Your choice of blood pressure medications could make a difference in the bedroom (or wherever you like to have sex). Thiazides (diuretics or “water pills”) and beta blockers are the most likely to cause erectile dysfunction (ED), while alpha blockers the least likely. Alpha blockers work by reducing nerve impulses to blood vessels, allowing blood to pass more easily. Ask your doctor whether these or other blood pressure medications are best for you.
Erectile dysfunction (ED) is common, affecting almost 40% of men over 40 years of age (with varying degrees of severity) and increases in frequency with age.1 Erectile dysfunction and cardiovascular disease (CVD) share common risk factors including age, hypercholesterolaemia, hypertension, insulin resistance and diabetes, smoking, obesity, metabolic syndrome, sedentary lifestyle, and depression.2 Cardiovascular disease and ED also share a common pathophysiological basis of aetiology and progression.3 Numerous studies have established that ED (i) is frequent in men with established CVD, (ii) co-exists with occult coronary artery disease (CAD) and (iii) is an independent risk factor for future cardiovascular (CV) events both in men with established CVD and in men with no known CVD.2,4,5 In the latter group, ED precedes CAD, stroke, and peripheral arterial disease by a significant period that usually ranges from 2 to 5 years (average 3 years).2 Although the ED patient can be managed by various medical specialties, and preferably a collaborative approach is most effective, this review is oriented to the cardiologist. While this review deals exclusively with sexual health of men, female sexual health and its potential relation with CVD is also an interesting, yet underexplored, field. As in men, moderating common risk factors seems to improve female sexual health and may serve as an opportunity to decrease CVD risk, with the identification of sexual dysfunction being the starting point.6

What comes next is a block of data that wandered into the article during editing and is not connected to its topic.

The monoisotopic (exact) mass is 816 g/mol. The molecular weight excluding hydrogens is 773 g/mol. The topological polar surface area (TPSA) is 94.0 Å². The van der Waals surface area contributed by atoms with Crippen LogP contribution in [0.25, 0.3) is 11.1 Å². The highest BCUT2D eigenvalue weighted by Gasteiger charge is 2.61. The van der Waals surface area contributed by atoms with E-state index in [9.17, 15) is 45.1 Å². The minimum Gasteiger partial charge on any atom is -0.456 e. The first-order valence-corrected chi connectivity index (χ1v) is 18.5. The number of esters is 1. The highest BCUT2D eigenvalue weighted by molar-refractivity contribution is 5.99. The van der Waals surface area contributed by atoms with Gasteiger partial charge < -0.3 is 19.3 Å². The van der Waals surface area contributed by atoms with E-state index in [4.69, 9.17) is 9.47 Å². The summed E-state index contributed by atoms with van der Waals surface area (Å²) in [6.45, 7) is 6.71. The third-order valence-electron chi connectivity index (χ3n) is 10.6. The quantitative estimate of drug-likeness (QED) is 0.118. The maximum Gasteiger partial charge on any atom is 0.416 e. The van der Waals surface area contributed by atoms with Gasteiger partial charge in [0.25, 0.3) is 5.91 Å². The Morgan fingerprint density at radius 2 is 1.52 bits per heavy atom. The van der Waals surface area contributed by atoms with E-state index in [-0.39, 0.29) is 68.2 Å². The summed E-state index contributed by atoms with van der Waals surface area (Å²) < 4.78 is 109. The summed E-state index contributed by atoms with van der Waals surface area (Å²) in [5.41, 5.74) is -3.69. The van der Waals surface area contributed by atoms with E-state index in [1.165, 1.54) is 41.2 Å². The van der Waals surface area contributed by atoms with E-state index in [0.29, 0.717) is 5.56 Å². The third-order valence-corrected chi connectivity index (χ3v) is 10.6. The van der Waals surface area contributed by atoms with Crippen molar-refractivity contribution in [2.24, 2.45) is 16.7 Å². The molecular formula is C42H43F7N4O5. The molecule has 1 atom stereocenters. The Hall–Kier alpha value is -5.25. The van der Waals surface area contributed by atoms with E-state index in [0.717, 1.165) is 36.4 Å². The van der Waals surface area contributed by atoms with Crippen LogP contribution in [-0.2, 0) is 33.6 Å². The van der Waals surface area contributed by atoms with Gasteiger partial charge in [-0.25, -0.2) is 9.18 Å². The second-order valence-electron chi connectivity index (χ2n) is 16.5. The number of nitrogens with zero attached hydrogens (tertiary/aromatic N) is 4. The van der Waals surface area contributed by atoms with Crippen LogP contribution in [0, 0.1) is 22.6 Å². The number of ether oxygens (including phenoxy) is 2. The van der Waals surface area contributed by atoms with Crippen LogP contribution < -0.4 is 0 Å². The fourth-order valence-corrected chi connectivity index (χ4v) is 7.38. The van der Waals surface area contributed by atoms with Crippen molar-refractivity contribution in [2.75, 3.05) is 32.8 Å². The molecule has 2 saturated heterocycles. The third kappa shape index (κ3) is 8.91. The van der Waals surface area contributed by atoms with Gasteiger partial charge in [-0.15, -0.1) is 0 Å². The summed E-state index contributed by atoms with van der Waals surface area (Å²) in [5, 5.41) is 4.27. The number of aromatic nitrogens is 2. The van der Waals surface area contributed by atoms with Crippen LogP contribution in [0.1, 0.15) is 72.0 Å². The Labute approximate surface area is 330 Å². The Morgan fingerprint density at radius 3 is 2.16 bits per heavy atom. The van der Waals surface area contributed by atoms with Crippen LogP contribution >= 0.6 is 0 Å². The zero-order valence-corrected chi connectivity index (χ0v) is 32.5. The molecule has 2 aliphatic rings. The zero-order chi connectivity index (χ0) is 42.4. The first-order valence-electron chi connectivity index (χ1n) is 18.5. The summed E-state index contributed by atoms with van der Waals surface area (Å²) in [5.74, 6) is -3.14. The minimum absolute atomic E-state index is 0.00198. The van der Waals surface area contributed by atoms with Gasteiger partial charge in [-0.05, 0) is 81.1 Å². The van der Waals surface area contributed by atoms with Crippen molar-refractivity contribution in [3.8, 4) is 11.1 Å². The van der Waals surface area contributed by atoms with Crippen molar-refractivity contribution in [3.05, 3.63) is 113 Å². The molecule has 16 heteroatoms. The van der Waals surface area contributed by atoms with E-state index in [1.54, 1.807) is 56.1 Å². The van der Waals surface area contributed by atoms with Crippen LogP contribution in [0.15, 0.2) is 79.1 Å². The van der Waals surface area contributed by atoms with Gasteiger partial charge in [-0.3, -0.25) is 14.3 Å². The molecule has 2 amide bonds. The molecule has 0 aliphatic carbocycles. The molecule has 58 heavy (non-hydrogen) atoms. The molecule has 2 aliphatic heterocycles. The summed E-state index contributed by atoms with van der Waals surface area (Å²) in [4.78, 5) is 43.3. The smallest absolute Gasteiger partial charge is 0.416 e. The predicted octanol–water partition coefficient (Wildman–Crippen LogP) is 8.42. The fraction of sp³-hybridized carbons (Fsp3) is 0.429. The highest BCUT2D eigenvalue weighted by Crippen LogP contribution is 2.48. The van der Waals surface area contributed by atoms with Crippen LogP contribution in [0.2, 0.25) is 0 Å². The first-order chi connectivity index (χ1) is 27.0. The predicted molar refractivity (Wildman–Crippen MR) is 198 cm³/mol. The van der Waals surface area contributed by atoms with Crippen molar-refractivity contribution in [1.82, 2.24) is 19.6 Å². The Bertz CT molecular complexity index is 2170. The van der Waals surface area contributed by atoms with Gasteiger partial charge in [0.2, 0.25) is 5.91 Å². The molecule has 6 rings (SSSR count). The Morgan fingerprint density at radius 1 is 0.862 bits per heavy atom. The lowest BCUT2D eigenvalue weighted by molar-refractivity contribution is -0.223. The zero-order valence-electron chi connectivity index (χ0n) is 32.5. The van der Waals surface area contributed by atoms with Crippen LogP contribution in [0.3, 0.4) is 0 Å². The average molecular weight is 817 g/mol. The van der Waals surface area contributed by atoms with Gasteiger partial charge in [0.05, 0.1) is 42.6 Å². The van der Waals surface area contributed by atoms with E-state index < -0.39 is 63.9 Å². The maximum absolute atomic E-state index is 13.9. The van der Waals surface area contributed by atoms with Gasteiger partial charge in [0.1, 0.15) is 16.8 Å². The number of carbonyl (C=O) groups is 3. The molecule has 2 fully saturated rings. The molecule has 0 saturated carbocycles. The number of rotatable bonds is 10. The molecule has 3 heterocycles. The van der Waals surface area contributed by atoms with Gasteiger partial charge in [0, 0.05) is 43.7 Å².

ED is easily and successfully treated! If your sex drive is unaffected, but you experience problems achieving or sustaining erection for a period of four to five weeks, you may have ED. Talk to your doctor immediately. Don’t delay—erectile dysfunction doesn’t “just go away!” Additionally, ED could be a sign of a serious, even life-threatening complication, such as congestive heart failure or kidney disease. Ignoring your ED because it’s embarrassing could jeopardize your health.